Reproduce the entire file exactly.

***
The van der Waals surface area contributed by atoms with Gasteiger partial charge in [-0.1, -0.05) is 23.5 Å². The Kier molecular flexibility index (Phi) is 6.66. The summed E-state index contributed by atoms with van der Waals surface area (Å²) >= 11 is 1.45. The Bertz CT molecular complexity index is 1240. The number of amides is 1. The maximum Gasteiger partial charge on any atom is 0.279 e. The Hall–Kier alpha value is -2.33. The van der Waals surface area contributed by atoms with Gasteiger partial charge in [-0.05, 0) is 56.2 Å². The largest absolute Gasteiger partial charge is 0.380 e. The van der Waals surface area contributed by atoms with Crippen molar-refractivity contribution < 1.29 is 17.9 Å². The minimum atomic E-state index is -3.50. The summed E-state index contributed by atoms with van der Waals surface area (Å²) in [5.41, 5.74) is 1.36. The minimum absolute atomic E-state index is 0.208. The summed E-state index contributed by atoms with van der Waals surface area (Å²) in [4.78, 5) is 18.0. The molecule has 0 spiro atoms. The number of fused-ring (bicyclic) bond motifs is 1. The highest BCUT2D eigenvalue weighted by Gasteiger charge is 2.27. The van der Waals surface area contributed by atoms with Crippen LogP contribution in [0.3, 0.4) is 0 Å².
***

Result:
The van der Waals surface area contributed by atoms with Gasteiger partial charge in [-0.1, -0.05) is 23.5 Å². The Kier molecular flexibility index (Phi) is 6.66. The summed E-state index contributed by atoms with van der Waals surface area (Å²) >= 11 is 1.45. The Bertz CT molecular complexity index is 1240. The number of amides is 1. The maximum Gasteiger partial charge on any atom is 0.279 e. The Hall–Kier alpha value is -2.33. The van der Waals surface area contributed by atoms with Gasteiger partial charge in [-0.05, 0) is 56.2 Å². The largest absolute Gasteiger partial charge is 0.380 e. The van der Waals surface area contributed by atoms with Crippen molar-refractivity contribution < 1.29 is 17.9 Å². The minimum atomic E-state index is -3.50. The summed E-state index contributed by atoms with van der Waals surface area (Å²) in [5.41, 5.74) is 1.36. The minimum absolute atomic E-state index is 0.208. The summed E-state index contributed by atoms with van der Waals surface area (Å²) in [4.78, 5) is 18.0. The molecule has 0 spiro atoms. The number of fused-ring (bicyclic) bond motifs is 1. The highest BCUT2D eigenvalue weighted by Gasteiger charge is 2.27. The van der Waals surface area contributed by atoms with Crippen LogP contribution in [0.3, 0.4) is 0 Å².